"In Morbid Colours: Art and the Idea of Decadence in the Czech Lands, 1880 to 1914", is the title of a major new exhibition which has just opened at Prague's Obecni Dum (Municipal House). The show is divided into four different sections with dramatic titles like Satanic Hallucinations and Purgatory of Death. But what exactly is "decadent art"? That's a question I put to the exhibition's curator, Otto M. Urban.
In today's One on One Jan's guest is young documentary filmmaker Linda Jablonska who has made a splash on the Czech scene with "Left, Right, Forward", a new documentary about the behind-the-scenes lives of two curious groups on the Czech political spectrum: the young conservatives and the young communists. The film is extremely engaging and at times also very funny: throughout, Jablonska maps the routines and events of both groups, from charity balls to daytrips to demonstrations, and it's no surprise the feature film took the better part of a year
The "National Theatre House" in the Moravian town of Prostejov - a centre of the Czech clothes industry - has just put some unusual items on display. The Art Nouveau house of culture, which was built in 1907, is exhibiting negligees from the early 20th century. The owners of the elegant dressing gowns are the town's residents themselves. Dita Asiedu reports:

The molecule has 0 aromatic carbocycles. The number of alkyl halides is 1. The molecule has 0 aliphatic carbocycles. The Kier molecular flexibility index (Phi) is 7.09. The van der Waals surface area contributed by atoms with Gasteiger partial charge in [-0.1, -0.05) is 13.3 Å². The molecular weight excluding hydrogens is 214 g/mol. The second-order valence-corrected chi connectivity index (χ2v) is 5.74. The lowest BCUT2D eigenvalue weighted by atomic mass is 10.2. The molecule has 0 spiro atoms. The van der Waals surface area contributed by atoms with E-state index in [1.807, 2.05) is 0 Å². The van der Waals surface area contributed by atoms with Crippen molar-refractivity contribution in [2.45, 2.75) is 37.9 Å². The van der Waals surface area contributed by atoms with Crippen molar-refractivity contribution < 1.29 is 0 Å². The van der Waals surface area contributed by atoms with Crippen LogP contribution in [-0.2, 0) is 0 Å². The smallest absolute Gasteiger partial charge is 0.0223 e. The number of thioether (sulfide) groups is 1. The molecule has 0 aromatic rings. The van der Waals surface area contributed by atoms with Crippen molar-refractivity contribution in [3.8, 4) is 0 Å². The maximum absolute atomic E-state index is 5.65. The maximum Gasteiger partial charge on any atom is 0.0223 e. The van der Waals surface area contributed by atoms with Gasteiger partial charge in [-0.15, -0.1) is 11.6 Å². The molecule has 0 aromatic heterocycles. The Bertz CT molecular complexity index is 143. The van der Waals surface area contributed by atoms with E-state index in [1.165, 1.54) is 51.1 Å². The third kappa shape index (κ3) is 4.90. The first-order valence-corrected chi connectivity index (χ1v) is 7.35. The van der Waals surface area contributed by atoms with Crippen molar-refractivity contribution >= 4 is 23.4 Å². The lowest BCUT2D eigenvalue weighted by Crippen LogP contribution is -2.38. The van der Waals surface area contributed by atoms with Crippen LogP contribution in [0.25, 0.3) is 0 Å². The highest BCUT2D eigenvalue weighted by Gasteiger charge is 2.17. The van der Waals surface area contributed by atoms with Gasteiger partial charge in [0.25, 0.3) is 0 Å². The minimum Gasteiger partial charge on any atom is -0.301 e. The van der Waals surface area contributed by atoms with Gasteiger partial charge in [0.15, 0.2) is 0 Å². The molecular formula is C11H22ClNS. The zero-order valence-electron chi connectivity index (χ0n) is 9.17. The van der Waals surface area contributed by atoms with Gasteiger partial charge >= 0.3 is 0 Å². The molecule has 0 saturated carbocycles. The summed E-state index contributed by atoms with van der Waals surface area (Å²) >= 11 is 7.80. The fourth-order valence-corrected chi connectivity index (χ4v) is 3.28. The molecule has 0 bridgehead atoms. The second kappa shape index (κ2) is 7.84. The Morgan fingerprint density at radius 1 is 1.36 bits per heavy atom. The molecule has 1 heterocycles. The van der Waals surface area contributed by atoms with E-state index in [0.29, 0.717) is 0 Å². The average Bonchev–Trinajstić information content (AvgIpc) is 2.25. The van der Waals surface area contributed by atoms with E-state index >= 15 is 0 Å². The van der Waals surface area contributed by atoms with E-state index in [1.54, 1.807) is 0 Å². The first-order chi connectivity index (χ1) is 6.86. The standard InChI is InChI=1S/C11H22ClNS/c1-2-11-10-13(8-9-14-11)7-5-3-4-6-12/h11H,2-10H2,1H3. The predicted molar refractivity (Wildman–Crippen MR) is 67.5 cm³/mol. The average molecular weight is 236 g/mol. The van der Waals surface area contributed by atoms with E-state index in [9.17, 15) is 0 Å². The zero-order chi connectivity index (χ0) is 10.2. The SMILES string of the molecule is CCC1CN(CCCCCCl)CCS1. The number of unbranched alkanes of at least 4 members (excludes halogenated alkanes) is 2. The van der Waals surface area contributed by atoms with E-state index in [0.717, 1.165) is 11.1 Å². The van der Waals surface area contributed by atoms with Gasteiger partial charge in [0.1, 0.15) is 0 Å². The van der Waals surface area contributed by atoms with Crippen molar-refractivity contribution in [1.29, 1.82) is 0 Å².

Support Lesbiens headed by frontman Krystof Michal are one of the Czech Republic's most well-known bands which - with the exception of a major five year hiatus - have been around since the early 90s. On the occasion of their newest release "Euphony and Other Adventures" I met with Krystof Michal to discuss a bit of the band's history. Support Lesbiens - past and present - in today's Arts.
If ever you need proof that poetry can be fun and popular, the Czech Republic's annual international poetry festival "Den poezie" - or "day of poetry" offers it in abundance. The festival traditionally takes place around the birthday of the much loved 19th century Czech romantic poet, Karel Hynek Macha who was born in 1810. It offers poetry that caters to all tastes and generations, and not just from the Czech Republic. Poets from countries ranging from Romania to Chile or Israel will be here to read and talk about their poetry. One of the main organizers
Throughout 2006, Prague's Jewish Museum has been celebrating its 100th anniversary with a series of exhibitions, concerts and other cultural events. At the moment it is home to an exhibition called The Second Life of Czech Torah Scrolls. As the title suggests, the manuscripts have had an interesting history; some are being shown in the Czech capital after an absence of over four decades.
This week we look at a very fruitful literary friendship between one of the best known contemporary Czech poets, Petr Borkovec, and the Prague-based Irish poet, Justin Quinn. Not only are they good friends but they have also worked closely together, with Justin translating a great deal of Petr's work. They may come from different ends of Europe and diverse literary traditions, but in many ways the two poets are kindred spirits. Justin Quinn joins me in the studio.
Ludvik Vaculik, one of the Czech Republic's most popular authors, has a new book out, "Polepsene pesnicky," or "Improved Folk Songs." It's an absolutely unique volume, complete with a CD featuring Ludvik Vaculik singing his favorite Moravian songs. Those who know him are aware that music and folk songs are vitally important to Ludvik Vaculik, and now readers have a chance to gain an insight into how song has helped shape the identity of an author known for his very outspoken nature.